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Manchester United rebuild will take years – Old Trafford is where talent goes to die 

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It started off as a season or so, then rose to three transfer windows, about 18 months; but this week Ralf Rangnick gave a more realistic appraisal of how long it might take Manchester United to catch their rivals: six years.

Erik ten Hag was on Thursday confirmed as the new manager so Rangnick can drop the Pollyanna act at last. He no longer has to pretend it is all going to be fine. Rangnick’s briefings on Manchester United’s transition period have always been wildly optimistic. Even a period of two seasons appears over-confident given what we are now seeing.

How many Manchester United players would get in at either Liverpool or Manchester City? Right now, none. City would rather continue without a striker than drop one of their forward midfield players for what is available to United. 

Man Utd need an overhaul - Erik ten Hag's job is not to tinker but to demolish and start again

Man Utd need an overhaul – Erik ten Hag’s job is not to tinker but to demolish and start again

Liverpool’s midfield was once considered functional, but no longer. Bruno Fernandes, previously considered United’s brightest spark, wouldn’t get in there now. The Premier League’s biggest club have been left behind.

United do not need a reset, but a complete overhaul, meaning Ten Hag’s job is not to tinker but to demolish and start again. David de Gea aside, would anyone survive if money was absolutely no object?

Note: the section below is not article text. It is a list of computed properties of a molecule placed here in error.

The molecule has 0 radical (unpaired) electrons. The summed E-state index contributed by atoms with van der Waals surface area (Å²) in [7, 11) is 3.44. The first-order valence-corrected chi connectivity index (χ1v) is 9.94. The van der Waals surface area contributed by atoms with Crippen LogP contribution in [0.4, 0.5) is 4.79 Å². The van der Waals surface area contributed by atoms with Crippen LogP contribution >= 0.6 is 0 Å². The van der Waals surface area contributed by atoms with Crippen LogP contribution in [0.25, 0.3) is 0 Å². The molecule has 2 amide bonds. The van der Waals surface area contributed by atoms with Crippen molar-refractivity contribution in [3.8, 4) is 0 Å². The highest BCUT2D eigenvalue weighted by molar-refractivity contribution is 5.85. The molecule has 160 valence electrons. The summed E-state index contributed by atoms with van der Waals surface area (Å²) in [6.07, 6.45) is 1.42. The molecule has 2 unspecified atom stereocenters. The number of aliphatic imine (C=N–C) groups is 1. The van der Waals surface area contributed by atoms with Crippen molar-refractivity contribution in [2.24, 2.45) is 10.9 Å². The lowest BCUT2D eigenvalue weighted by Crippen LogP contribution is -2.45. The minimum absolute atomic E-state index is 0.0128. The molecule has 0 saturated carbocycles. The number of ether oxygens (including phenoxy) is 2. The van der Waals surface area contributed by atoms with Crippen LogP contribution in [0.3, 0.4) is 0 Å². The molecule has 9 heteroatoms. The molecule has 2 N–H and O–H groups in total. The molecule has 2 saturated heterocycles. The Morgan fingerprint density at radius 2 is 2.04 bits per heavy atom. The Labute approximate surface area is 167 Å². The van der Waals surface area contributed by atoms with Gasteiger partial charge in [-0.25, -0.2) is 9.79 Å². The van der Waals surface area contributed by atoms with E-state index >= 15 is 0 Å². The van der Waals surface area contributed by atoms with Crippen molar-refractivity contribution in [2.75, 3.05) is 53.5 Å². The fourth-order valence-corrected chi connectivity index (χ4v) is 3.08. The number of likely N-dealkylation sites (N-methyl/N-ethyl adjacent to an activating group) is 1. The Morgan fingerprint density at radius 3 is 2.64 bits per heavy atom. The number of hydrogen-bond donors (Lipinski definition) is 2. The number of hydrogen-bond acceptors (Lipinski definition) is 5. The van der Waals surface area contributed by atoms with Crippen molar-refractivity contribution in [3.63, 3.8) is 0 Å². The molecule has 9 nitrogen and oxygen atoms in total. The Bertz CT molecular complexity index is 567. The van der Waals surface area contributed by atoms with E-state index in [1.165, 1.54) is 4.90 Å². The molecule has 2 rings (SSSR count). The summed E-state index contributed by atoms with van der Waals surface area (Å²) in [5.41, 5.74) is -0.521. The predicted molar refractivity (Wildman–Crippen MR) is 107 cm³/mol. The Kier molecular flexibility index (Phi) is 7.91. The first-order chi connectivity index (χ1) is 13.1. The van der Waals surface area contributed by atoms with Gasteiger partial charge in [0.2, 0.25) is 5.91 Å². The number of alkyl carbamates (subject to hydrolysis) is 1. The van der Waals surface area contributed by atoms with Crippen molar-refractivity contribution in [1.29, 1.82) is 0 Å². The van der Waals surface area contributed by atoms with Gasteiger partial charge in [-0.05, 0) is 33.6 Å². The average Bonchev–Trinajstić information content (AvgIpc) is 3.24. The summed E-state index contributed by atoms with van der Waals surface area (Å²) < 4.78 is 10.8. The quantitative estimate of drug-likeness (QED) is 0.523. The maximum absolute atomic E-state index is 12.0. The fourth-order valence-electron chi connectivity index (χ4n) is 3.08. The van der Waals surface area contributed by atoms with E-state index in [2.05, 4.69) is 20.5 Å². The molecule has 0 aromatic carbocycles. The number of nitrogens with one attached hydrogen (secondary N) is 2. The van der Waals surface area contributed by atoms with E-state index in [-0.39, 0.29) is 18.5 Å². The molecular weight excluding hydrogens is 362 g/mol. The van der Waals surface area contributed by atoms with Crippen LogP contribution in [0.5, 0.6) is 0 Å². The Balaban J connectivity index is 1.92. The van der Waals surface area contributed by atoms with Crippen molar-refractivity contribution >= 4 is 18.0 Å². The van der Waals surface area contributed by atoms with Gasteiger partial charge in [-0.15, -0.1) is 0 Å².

Ten Hag will understandably prioritise in the summer but with so much work to do that will leave weaknesses that could undermine any tilt at the title. United pretty much need a new defence, a new midfield, and an upgraded forward line.

Let’s not pretend these are issues that can be resolved in one transfer window, or even three. So many factors need to fall into place. United need bottomless cash reserves — which they no longer have given UEFA’s new financial fair play regulations and an absence of Champions League football — players that want to sign for them, and that can immediately adapt to a new team, and maybe a new league. 

They need so much to go right; and experience suggests football recruitment doesn’t fall neatly into place like that.

Take some of the targets. Declan Rice, Harry Kane. One question: why? It is possible that both players could reach the Champions League this season with their current clubs. Rice is now an England regular, Kane captain of his country. So they’re not doing badly as it is and, if available, Manchester United are unlikely to be their only option, and probably not their best.

United’s rebuild very much presumes they will land their top targets, the type of players their more successful rivals also want. Chelsea have their issues and uncertainties, too, but are significantly ahead of United even in adversity. They will have new owners wishing to make a statement, and a production line of saleable talent far more appealing than United’s.

The ubiquitous presence of former Manchester United players in the media makes them appear an attractive club, but their current predicament undermines this.

Former United men such as Gary Neville and Rio Ferdinand are always trying to sell the outstanding individuals from lesser teams to United. Yet what has a move to Old Trafford done for Harry Maguire, Aaron Wan-Bissaka, Raphael Varane, Jadon Sancho — even Paul Pogba? United is where talent goes to die right now.

What's a move done for Paul Pogba? United is where talent goes to die right now

You can add the likes of captain Harry Maguire to that list too